Shakespeare is a staple in almost every English class. From Romeo and Juliet to Hamlet, students either love Shakespeare, or they hate him, whether it be the subject matter of the plays or the antiquated language. There are some ways, however, to get more reluctant students more interested in reading the Bard.
1. Interpreting the language
“To be or not to be, the question that is, young padawan.”- Yoda
Okay, so that’s not Yoda or the actual line from Hamlet. However, it is an exciting way for a student to learn and understand what’s being said by Hamlet. Have students interpret and scene or speech from Shakespeare’s play into modern language or the dialect of their choice. It’s a fun way for students to begin to understand what’s being said by the characters and insert a bit of their personality into the lessons. One of my favorite lessons for this activity is to have students work in partners and rewrite the Prologue in Romeo and Juliet in modern language.
The sonnets have always been one of my favorite parts of learning about Shakespeare and poetry. However, the rhyming scheme can be a little hard to learn and recognize even after a few lessons. A way for students to learn the rhyming scheme of the sonnets is to look through their music and make it into a sonnet similar to Shakespeare. Ever wondered what “Shape of You” would sound like as a Shakespearean sonnet? It’s also a fun way to be more interactive with students in the class. Have them share with the class or in small groups and enjoy! This activity is an engaging activity to help students learn that poetry is everywhere!
3. Getting into the lesson
Sometimes students just aren’t in the right the headspace at the beginning of class depending on the time of day. They might need a few moments to switch gears before they are ready to begin reading the Elizabethan language. One way to prep students at the beginning of class is to start each lesson with a notable quote from either the play you are reading or something that relates to it and have them write a brief argument, explanatory, or narrative piece. When I teach Romeo and Juliet in class, I begin each day with a Shakespeare Bell-Ringer. These bell-ringers include 30 different Shakespearean quotes and a quick writing prompt to help spark classroom discussion about the language.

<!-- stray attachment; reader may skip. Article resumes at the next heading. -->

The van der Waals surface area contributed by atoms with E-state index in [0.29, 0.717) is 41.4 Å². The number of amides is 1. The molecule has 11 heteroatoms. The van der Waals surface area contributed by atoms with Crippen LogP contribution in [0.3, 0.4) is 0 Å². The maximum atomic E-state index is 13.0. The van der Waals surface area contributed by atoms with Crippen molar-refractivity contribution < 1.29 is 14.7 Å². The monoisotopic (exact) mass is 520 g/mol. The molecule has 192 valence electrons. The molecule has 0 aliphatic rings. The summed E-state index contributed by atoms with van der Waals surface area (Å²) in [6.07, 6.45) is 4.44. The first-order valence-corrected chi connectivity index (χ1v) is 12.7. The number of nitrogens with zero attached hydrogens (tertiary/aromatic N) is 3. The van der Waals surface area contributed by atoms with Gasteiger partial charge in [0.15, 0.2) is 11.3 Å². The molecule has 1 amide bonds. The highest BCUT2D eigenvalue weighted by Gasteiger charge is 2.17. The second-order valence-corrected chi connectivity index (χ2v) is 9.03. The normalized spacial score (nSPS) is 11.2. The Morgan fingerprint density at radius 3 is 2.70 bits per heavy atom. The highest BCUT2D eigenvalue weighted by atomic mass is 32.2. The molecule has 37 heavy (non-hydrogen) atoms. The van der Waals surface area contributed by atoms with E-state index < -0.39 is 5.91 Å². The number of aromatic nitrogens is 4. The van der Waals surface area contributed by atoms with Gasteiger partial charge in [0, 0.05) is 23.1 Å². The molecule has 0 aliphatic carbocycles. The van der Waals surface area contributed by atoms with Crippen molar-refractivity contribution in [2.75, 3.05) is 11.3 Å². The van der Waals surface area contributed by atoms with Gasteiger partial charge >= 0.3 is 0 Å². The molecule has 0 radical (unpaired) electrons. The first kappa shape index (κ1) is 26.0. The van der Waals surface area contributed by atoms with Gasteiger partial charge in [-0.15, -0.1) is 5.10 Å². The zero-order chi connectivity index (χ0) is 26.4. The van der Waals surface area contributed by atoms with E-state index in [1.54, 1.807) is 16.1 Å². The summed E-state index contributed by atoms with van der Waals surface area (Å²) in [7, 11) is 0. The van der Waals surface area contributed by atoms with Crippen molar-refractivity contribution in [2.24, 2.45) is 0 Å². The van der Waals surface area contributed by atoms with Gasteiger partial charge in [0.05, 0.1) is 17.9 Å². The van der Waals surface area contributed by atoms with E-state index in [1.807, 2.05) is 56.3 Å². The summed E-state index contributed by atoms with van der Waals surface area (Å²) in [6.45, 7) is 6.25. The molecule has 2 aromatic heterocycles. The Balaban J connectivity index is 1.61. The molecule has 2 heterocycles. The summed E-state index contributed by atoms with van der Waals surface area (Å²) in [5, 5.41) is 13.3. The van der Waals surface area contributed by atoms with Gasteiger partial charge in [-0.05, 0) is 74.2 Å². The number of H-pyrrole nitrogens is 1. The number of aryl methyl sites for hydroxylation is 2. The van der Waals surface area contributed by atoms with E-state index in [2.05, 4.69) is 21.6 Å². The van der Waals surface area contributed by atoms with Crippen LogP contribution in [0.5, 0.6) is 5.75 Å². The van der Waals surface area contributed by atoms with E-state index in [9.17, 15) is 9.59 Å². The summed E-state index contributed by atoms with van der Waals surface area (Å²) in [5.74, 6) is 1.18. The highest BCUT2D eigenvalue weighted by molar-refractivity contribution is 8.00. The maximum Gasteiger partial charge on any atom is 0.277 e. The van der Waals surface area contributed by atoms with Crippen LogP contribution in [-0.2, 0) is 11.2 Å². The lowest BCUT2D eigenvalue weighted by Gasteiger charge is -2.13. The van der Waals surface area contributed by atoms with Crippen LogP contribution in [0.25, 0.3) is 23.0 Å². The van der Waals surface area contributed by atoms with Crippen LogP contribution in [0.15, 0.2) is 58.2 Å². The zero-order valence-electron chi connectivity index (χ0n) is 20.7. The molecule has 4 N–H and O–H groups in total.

Shakespeare is meant to be performed. Most English classes read the plays out loud, but a more fun and interactive way to help students understand Shakespeare is to have students come up with scenes based off the play that can make a more modern version and make to imitate tv shows they’ve seen. Can you imagine seeing the characters of Hamlet on Jerry Springer? Or what about a CSI episode that investigates the death of Julius Caesar! It’d be an interesting interpretation!
5. Introduce Shakespeare with a Mini Flip Book
One way to help students become acquainted with the Bard is to spend a day or two learning about William Shakespeare and Elizabethan language. My Introduction to William Shakespeare Mini Flip Book includes several informative pages that will help students when they begin reading a drama. This mini flip book provides biographical information about William Shakespeare, information about the Globe theatre, and it also includes standard Elizabethan language translations and iambic pentameter.